The brief for this column is to write about interesting characters from any book, which is currently in circulation. However, since The Crow Chronicles, a delightful tale about birds centred on a megalomaniacal crow, which I read recently and absolutely loved, is unfortunately out of print, I decided to do a broad sweep of the wonderfully quirky characters that author Ranjit Lal populates his books with.
A bit about Lal first. Over a career stretching into decades, the author has penned more than 30 books both for adults and children. He is also an avid birdwatcher and naturalist. The Kolkata-born author, who lives in New Delhi, does not just write funny stories but introduces topics like dementia, child sexual abuse and female infanticide among others in his characteristic lucid and humorous style.
In his first book, The Crow Chronicles (1996), Lal situates the story in the Bharatpur bird sanctuary, one of the best birding places in India. He goes all out to bring to life the rise to power of the devious white crow Khatarnak Kala Kaloota Kawa Kaw Kaw. Yes, that is his name!
Khatarnak, a mafia don from Bombay schemes a coup and unseats the corrupt government led by Prime Minister Pinki Stink Stork, his Chief of Security the tomcat, Chakumar Billa and Intelligence Chief, Budhboo Bundicoot. The dictator Khatarnak rules over the Keoladeo National Park with the help of his crack team of ‘crownie’ (crow) commandoes.
Badshah, the tawny eagle and the head of the state is reduced to a ridiculous comical position, till a select group of resistance fighters led by Achanak, the shikra, launch a deadly counter battle ‘Operation Izzat ka Faluda’ to reclaim their park. Titri, the red-wattled lapwing, tailorbird Putki, Gughuji, the owl, Dr Thappad Maro Saala, the evil jailor, Ghulabi Nakooni, the dictator’s mistress…. the author’s imaginative prowess is brought to fruition in his brilliant character sketches of each bird species.
Lal keeps up with the quirky names in his next book too, Life and Times of Altu Faltu (2001), an anthropomorphic novel about the national capital’s population of rhesus monkeys. Rani-beti, the simian daughter of Chaudhury Charbi Rai Sahib, scion of the Flagstaff Tower Macaques defies her fiancé, the fearsome self-styled nawab Bade Badtameez and elopes with “the two-bit awara” Altu Faltu who smokes bidi butts and drinks stolen bottles of cough linctus.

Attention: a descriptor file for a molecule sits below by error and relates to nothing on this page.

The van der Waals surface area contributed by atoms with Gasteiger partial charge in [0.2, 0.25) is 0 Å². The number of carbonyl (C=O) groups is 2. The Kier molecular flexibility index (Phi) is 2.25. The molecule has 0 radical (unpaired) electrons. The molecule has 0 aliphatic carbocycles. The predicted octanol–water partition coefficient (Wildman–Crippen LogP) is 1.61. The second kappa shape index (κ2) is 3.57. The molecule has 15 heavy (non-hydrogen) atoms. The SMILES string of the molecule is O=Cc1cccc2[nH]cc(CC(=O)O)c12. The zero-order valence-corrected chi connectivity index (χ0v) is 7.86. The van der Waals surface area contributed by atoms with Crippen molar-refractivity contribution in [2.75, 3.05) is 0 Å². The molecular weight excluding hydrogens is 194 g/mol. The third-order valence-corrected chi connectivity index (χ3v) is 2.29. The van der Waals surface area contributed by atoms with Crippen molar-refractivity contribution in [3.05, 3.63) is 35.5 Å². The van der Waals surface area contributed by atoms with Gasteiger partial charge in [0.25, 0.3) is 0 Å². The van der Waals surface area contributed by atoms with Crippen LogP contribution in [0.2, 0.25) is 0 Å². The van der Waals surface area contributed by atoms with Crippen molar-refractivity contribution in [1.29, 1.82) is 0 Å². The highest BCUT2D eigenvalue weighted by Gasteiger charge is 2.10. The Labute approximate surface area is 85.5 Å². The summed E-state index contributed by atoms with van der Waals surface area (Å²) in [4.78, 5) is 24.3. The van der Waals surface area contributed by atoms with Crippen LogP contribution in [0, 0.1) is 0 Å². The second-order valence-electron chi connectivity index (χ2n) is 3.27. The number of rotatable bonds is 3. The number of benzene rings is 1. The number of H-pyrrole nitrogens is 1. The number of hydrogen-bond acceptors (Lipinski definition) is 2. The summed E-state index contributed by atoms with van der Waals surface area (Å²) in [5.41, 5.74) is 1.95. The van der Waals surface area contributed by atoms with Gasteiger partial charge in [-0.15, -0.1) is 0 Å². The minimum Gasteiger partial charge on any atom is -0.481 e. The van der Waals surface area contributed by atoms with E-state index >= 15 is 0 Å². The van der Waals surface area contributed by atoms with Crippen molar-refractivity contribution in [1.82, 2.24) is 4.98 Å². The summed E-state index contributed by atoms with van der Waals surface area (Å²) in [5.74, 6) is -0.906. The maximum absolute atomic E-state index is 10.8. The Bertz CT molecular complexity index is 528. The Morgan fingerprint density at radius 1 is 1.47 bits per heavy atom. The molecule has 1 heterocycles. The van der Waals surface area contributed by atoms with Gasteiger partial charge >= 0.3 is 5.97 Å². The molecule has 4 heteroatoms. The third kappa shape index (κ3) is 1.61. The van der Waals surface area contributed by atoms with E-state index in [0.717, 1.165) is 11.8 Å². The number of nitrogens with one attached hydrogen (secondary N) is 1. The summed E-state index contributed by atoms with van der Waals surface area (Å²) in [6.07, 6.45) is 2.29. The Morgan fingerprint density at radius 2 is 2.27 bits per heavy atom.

Lal extends further into the animal world with The Tigers of Taboo Valley, which brings forth environmental issues to the forefront in a simple manner. Rana Shaan-Bahadur, alpha male tiger of Sher-kila National Park is photographed by a wildlife photographer whose pictures make the tiger a celebrity around the world. Fame goes to his head and the tiger belittles others and becomes self-centred and narcissistic. He is nonchalant about his four cubs — Hasti, Masti, Phasti and Zafraan until their brother, the beauteous Raat ki-Raani is killed by a poacher.
To escape the ignominy of a single parent and the taunts of other tigers, Bahadur escapes with his cubs into the dreaded Taboo Valley. Here he has to deal with multiple threats while raising his children. There is Khoon-Pyaasa, the poacher, there are the rival tigers who are competing to get Shaan’s spot of alpha male and the risk of attack by Askaa-Al-eekh-Kabab Atankvad Aandolan, an underground group of porcupine terrorists who have sworn to exterminate all tigers. Honour killing, terrorist threats, poaching and single parenting are the issues Lal attempts to deal with in this book.
In Our Nana was a Nutcase (2015), Lal looks at how children cope with their grandparents succumbing to Alzheimer’s and dementia. Teenagers Avantika and Niharika, nicknamed as General Gosling and Major Duckling together with their twin younger siblings Dingaling and Dumpling, are brought up their grandfather, the crazy Nana and his beloved, the lovely (Shabnam) Shabby Aunty, who has to deal with her druggie son, Raksha, also known as the Rakshas.
Nana, an ex-Army surgeon has a fondness for classic cars and runs his house with the help of Gurkha batmen he has christened the Chakrams and their wives, the twins, Neerabai and Meerabai, whom the children call the ‘Tragic Neerameerabais’.
In another book Faces in the Water (2010), Lal deals with the complex issue of female infanticide. This too is a book written for children and has won an award.